Abstract: Background: This study presents estimates of lifetime and 12-month prevalence of 14 DSM-III-R psychiatric disorders from the National Comorbidity Survey, the first survey to administer a structured psychiatric interview to a national probability sample in the United States. Methods: The DSM-III-R psychiatric disorders among persons aged 15 to 54 years in the noninstitutionalized civilian population of the United States were assessed with data collected by lay interviewers using a revised version of the Composite International Diagnostic Interview. Results: Nearly 50% of respondents reported at least one lifetime disorder, and close to 30% reported at least one 12-month disorder. The most common disorders were major depressive episode, alcohol dependence, social phobia, and simple phobia. More than half of all lifetime disorders occurred in the 14% of the population who had a history of three or more comorbid disorders. These highly comorbid people also included the vast majority of people with severe disorders. Less than 40% of those with a lifetime disorder had ever received professional treatment, and less than 20% of those with a recent disorder had been in treatment during the past 12 months. Consistent with previous risk factor research, it was found that women had elevated rates of affective disorders and anxiety disorders, that men had elevated rates of substance use disorders and antisocial personality disorder, and that most disorders declined with age and with higher socioeconomic status. Conclusions: The prevalence of psychiatric disorders is greater than previously thought to be the case. Furthermore, this morbidity is more highly concentrated than previously recognized in roughly one sixth of the population who have a history of three or more comorbid disorders. This suggests that the causes and consequences of high comorbidity should be the focus of research attention. The majority of people with psychiatric disorders fail to obtain professional treatment. Even among people with a lifetime history of three or more comorbid disorders, the proportion who ever obtain specialty sector mental health treatment is less than 50%. These results argue for the importance of more outreach and more research on barriers to professional help-seeking.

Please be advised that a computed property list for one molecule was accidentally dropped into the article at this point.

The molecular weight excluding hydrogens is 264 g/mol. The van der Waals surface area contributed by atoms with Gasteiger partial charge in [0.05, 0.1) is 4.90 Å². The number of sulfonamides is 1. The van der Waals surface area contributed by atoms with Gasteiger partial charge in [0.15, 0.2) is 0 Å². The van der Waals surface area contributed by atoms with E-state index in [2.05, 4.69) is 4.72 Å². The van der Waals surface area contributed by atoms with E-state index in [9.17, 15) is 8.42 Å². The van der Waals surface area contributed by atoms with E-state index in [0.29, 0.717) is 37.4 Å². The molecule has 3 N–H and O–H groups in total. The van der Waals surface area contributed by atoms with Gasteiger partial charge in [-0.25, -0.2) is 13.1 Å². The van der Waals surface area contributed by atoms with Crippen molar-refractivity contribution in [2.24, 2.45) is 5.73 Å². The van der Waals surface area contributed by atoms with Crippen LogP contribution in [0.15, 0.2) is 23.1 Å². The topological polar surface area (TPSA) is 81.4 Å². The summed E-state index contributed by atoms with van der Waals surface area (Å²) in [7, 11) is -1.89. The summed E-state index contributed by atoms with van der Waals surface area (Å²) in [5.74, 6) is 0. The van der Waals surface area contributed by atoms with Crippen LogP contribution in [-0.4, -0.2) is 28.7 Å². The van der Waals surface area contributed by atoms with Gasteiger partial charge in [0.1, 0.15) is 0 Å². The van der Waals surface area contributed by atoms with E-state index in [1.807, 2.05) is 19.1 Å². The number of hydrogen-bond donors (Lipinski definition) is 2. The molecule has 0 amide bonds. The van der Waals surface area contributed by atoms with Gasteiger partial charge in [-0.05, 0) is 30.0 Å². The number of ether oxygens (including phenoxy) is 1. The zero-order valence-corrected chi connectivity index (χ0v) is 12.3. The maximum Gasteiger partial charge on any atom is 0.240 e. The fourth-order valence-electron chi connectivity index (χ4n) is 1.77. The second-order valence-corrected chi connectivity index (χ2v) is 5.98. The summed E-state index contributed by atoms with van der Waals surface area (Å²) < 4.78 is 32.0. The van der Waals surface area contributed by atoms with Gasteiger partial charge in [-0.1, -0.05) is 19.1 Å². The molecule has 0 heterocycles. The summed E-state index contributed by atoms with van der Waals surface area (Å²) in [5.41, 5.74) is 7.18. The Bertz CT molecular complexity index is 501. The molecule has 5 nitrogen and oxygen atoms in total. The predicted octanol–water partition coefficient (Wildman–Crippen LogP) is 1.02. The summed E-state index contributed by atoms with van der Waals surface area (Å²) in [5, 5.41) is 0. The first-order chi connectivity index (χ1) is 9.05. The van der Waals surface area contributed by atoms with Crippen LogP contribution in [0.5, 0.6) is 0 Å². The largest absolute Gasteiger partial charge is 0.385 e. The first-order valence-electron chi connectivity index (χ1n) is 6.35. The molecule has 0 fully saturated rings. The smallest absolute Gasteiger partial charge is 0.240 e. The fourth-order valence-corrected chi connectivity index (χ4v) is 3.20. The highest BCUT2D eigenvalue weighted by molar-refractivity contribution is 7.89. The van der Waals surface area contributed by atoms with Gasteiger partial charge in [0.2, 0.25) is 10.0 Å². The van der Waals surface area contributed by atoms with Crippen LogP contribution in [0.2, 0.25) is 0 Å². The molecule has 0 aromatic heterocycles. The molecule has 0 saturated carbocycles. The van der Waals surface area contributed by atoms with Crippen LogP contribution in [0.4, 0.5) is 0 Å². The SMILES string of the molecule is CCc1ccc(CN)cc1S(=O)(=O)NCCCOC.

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Topics: Prevalence of mental disorders (68%), National Comorbidity Survey (67%), Comorbidity (60%) ... show more